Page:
The State of Cable - Shifts in Viewing Trends
As digital viewing continues to become more popular, cable networks have experienced fairly steady ratings declines. Virtually all of cable’s top networks suffered double-digit ratings declines in 2014, most notably in C3 ratings, which account for live broadcast viewing plus three days of DVR playback after the original airing. Overall, cable ratings among adults fell 9% in 2014; this figure is three times the rate of decline over 2013.
In Q3 of 2014, the average person watched about 141 hours of live television per month, down from 147 hours in the third quarter of 2013; on a daily basis, viewers are watching 12 minutes less TV than they were a year ago. Nielsen reports that 2014 saw a more significant decline in TV viewing than any previous year, though television and cable viewing still makes up the majority of video viewership hours each week.
The declines can be attributed to the consumer shift to viewing through DVRs, subscription video services, and free online providers: 76% of households now have a DVR, Netflix, or use On Demand services. Between 2012 and 2014, viewers aged 35-49 watched two hours and five minutes less of traditional TV each week and increased viewing of online videos by 35 minutes; overall online video viewing increased by about 4 hours per month from 2013 to 2014. It is estimated that 53% of all viewing among consumers 16-74 is time-shifted, with that number increasing to 61% among the millennial target. On average, viewers spend 14 hours and 20 minutes per month watching time shifted programming: this figure is up 9% year-over year.
Nielsen estimates that 47% of all US households have DVRs. In addition to DVR usage, approximately 40% of households now have at least one subscription video service, such as Netflix or Amazon Prime Instant Video, which is up from 35% in 2013. 13% of households have a multimedia device - like an Apple TV - to stream such content, and the same percentage of households have smart TVs, which can natively stream apps like Netflix.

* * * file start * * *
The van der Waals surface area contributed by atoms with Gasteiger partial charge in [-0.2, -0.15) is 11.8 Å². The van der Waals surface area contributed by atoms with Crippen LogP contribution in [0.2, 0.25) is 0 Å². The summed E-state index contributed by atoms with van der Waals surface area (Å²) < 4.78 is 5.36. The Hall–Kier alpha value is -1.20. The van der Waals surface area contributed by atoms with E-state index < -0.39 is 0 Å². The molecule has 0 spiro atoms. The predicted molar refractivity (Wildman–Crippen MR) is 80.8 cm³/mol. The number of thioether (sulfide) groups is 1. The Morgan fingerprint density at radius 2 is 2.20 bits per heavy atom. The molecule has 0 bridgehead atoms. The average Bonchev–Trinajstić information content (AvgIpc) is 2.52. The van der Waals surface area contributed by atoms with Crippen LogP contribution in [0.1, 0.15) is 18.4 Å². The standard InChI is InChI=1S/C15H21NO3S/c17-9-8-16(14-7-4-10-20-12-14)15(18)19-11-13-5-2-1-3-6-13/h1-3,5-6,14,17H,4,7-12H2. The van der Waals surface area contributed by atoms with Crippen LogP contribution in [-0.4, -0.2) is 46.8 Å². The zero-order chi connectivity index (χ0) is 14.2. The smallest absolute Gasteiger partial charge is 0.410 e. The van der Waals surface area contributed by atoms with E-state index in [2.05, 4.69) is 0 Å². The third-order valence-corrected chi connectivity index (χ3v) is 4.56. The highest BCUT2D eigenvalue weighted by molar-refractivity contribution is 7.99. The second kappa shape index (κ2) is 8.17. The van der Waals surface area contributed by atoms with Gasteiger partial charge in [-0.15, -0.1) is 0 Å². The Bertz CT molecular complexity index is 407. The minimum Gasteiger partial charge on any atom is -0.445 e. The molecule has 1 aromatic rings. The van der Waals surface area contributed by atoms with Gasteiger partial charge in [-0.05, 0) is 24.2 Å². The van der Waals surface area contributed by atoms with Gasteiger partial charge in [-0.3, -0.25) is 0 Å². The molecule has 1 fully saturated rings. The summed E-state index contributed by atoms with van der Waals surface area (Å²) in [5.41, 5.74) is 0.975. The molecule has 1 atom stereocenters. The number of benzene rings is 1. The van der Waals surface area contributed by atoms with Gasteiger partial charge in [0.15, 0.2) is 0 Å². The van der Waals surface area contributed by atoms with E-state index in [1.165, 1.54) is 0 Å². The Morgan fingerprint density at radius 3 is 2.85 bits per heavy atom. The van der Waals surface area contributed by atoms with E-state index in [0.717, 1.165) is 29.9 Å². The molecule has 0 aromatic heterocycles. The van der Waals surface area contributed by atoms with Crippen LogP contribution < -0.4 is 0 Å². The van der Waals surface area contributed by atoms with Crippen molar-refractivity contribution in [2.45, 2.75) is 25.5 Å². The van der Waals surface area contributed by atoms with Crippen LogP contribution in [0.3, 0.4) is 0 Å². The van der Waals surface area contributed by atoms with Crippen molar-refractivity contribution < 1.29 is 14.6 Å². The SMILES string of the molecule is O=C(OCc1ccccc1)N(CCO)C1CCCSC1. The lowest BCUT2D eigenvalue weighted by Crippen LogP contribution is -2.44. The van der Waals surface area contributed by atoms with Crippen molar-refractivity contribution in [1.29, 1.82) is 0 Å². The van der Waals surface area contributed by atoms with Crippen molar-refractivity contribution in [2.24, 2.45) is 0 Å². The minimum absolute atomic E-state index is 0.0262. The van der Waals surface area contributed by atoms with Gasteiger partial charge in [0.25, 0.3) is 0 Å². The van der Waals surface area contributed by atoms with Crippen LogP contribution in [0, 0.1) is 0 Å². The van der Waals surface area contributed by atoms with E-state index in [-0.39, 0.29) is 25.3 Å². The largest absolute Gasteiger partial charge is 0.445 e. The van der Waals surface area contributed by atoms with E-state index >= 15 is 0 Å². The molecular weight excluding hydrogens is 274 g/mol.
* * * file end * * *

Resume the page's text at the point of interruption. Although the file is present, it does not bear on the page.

Out of those US households with DVRs, an estimated 89% fast-forward through commercials a majority of the time: 56% claim to skip every advertisement, and 33% report skipping most of the time. (Only 1% of DVR users state that they never fast-forward through commercials!) While the most cited reason for watching time-shifted programming is convenience (60%), 37% of viewers state that the main reason they utilize a DVR is to skip advertisements.
Advertisers must adjust to these shifts in viewing trends and the constantly evolving state of the video landscape. While cable is still an effective and largely watched medium, creative messaging should consider the effects of DVR usage and brand viewability when most viewers choose to fast-forward through ads. Advertisers should also look to incorporate their messaging within multiple video platforms. Non-skippable video, on demand opportunities, and online video pre-roll are great ways to reach users on multiple screens while they are engaged with content and more likely to remember a brand message.